Financing Alternatives


By the time your company reaches its first stage of development, it has probably consumed most, if not all, of its original seed capital. Although business may be looking up, sales are not generating enough free cash to buy the inventory needed for further growth. And, of course, the amount of cash you have taken out of the business for personal living expenses has probably been negligible.

Except in very rare circumstances, a new business needs about three years of steady growth before it generates free cash in sufficient amounts to survive. Working capital to keep the business growing must come from outside the company. Financing must be obtained from banks, other leading institutions, or investors, or the company will stagnate and quickly die.

My Consultancy–Asif J. Mir – Management Consultant–transforms organizations where people have the freedom to be creative, a place that brings out the best in everybody–an open, fair place where people have a sense that what they do matters. For details please visit www.asifjmir.com, and my Lectures.

The Product Life Cycle


Customer demands are constantly changing. There are many reasons for this, ranging from fashions to new regulations. Sometimes there are obvious patterns to demand. Another pattern comes from the product’s life cycle. Demand for just about every product follows a life cycle with five stages:

  1. Introduction. A new product appears and demand is low while people learn about it, try it and see if they like it—for example, palmtop computers and automated checkouts at supermarkets.
  2. Growth. New customers buy the product and demand rises quickly—for example, telephone banking and mobile phones.
  3. Maturity. Demand stabilizes when most people know about the product and are buying it in steady numbers—for example, color television sets and insurance.
  4. Decline. Sales fall as customers start buying new, alternative products—for example, tobacco and milk deliveries.
  5. Withdrawal. Demand declines to the point where it is no longer worth making the product—for example, black and white television sets and telegrams.

The length of the life cycle varies quite widely. Each edition of The Guardian completes its life cycle in a few hours; clothing fashions last months or even weeks; the life cycle of washing machines is several years; some basic commodities like Nescafe has stayed in the mature stage for decades.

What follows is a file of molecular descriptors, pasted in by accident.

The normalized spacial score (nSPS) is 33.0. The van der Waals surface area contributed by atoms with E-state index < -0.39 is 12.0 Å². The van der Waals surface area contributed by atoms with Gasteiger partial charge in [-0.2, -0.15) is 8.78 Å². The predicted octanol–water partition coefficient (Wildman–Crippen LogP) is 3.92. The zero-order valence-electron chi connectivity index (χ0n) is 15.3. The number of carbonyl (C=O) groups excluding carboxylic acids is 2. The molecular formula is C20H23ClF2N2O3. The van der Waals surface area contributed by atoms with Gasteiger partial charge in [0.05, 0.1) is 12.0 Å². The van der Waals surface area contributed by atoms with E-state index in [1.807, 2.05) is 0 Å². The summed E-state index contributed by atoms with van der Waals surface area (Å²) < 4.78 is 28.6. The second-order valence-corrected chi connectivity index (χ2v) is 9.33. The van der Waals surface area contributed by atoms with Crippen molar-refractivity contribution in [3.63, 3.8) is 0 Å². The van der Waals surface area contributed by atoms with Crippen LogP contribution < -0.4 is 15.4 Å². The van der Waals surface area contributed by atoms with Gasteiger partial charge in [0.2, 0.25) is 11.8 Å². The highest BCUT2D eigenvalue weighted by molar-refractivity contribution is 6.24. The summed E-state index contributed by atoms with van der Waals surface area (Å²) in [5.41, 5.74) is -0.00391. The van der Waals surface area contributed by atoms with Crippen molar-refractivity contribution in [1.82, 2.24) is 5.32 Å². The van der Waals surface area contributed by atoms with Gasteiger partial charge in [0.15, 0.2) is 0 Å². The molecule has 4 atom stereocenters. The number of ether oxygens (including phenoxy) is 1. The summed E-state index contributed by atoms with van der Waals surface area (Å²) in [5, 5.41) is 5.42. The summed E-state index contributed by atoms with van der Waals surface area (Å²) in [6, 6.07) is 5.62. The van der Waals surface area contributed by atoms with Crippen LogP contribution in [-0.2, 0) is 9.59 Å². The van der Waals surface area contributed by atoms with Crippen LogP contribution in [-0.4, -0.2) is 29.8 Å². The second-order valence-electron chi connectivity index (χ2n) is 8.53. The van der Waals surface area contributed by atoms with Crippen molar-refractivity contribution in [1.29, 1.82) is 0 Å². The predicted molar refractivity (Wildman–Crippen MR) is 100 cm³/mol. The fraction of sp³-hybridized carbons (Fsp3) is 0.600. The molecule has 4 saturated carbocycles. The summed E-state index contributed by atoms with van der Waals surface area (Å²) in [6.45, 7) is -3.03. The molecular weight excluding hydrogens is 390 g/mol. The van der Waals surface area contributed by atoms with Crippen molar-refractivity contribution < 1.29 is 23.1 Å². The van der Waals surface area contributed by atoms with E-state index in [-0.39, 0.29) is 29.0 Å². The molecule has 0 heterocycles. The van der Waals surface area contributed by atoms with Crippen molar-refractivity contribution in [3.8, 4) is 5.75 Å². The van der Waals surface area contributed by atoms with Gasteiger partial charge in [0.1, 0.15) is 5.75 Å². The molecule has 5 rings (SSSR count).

Unfortunately, there are no reliable guidelines for the length of a cycle. Some products have an unexpectedly short life and disappear very quickly. Some products, like full cream milk stayed at the mature stage for years and then started to decline. Even similar products can have different life cycles – with Ford replacing small car models after 12 years and Honda replacing them after seven years. Some products appear to decline and then grow again—such as passenger train services which grew by 7 per cent in 1998 and cinemas where attendances fell from 1.64 billion in 1964 to 54 million in 1984, and then rose to 140 million in 1997.

One thing we can say is that product life cycles are generally getting shorter. Alvin Toffler says, ‘Fast-shifting preferences, flowing out of and interacting with high-speed technological change, not only lead to frequent changes in the popularity of products and brands, but also shorten the life-cycle of products.’

My Consultancy–Asif J. Mir – Management Consultant–transforms organizations where people have the freedom to be creative, a place that brings out the best in everybody–an open, fair place where people have a sense that what they do matters. For details please visit www.asifjmir.com, and my Lectures.

Planning for Uncertainty


Uncertainty has become so great as to render futile, if not counterproductive, the kind of planning most companies still practice: forecasting based on probabilities.

Unique events have no probability. Yet executives have to make decisions that commit to the future current resources of time and money. Worse, they have to make decisions not to commit resources—to forgo the future. The lengths of such commitments are steadily growing: in strategy and technology, marketing, manufacturing, employee development, in the time it takes to bring a new plant on steam or in the years until a commitment to a store location pays for itself. Every such commitment is based on assumptions about the future. To arrive at them, traditional planning asks, “what is most likely to happen?” Planning for uncertainty asks instead, “What has already happened that will create the future?”

The first place to look is in demographics. There have been two revolutionary changes in the workforce of developed countries: the explosion of advanced education and the rush of women into careers outside the home. Both are accomplished facts. The shift from blue-collar labor to knowledge and service workers as the centers of population gravity is irrevocable. But so is the aging of both the workforce and population.

Business people need to ask: “What do these accomplished facts mean for our business? What opportunities do they create? What threats? What changes do they demand in the ways the business is organized and run, in our goals, in our products, in our services, in our policies? And what changes do they make possible and likely to be advantageous?”